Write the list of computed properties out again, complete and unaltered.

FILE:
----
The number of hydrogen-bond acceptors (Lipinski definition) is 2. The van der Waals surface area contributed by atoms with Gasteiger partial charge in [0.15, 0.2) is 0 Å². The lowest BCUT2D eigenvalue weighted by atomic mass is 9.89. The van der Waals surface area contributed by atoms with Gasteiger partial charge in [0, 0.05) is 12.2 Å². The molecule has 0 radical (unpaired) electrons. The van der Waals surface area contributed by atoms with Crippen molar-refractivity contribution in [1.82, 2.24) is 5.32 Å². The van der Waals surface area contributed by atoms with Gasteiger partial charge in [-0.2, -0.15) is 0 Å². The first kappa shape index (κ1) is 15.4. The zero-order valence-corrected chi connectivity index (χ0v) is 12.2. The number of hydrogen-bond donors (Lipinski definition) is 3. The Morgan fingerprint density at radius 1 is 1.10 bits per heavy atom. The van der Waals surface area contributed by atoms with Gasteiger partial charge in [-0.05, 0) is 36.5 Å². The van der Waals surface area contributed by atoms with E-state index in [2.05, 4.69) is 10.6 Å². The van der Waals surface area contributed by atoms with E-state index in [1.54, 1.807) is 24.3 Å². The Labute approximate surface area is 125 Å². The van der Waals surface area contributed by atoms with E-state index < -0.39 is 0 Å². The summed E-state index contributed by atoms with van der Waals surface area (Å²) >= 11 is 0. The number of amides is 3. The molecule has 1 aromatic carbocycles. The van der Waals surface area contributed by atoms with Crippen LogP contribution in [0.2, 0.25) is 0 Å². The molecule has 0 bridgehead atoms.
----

The number of hydrogen-bond acceptors (Lipinski definition) is 2. The van der Waals surface area contributed by atoms with Gasteiger partial charge in [0.15, 0.2) is 0 Å². The lowest BCUT2D eigenvalue weighted by atomic mass is 9.89. The van der Waals surface area contributed by atoms with Gasteiger partial charge in [0, 0.05) is 12.2 Å². The molecule has 0 radical (unpaired) electrons. The van der Waals surface area contributed by atoms with Crippen molar-refractivity contribution in [1.82, 2.24) is 5.32 Å². The van der Waals surface area contributed by atoms with Gasteiger partial charge in [-0.2, -0.15) is 0 Å². The first kappa shape index (κ1) is 15.4. The zero-order valence-corrected chi connectivity index (χ0v) is 12.2. The number of hydrogen-bond donors (Lipinski definition) is 3. The Morgan fingerprint density at radius 1 is 1.10 bits per heavy atom. The van der Waals surface area contributed by atoms with Gasteiger partial charge in [-0.05, 0) is 36.5 Å². The van der Waals surface area contributed by atoms with E-state index in [2.05, 4.69) is 10.6 Å². The van der Waals surface area contributed by atoms with E-state index in [1.54, 1.807) is 24.3 Å². The Labute approximate surface area is 125 Å². The van der Waals surface area contributed by atoms with E-state index < -0.39 is 0 Å². The summed E-state index contributed by atoms with van der Waals surface area (Å²) >= 11 is 0. The number of amides is 3. The molecule has 1 aromatic carbocycles. The van der Waals surface area contributed by atoms with Crippen LogP contribution in [0.2, 0.25) is 0 Å². The molecule has 0 bridgehead atoms.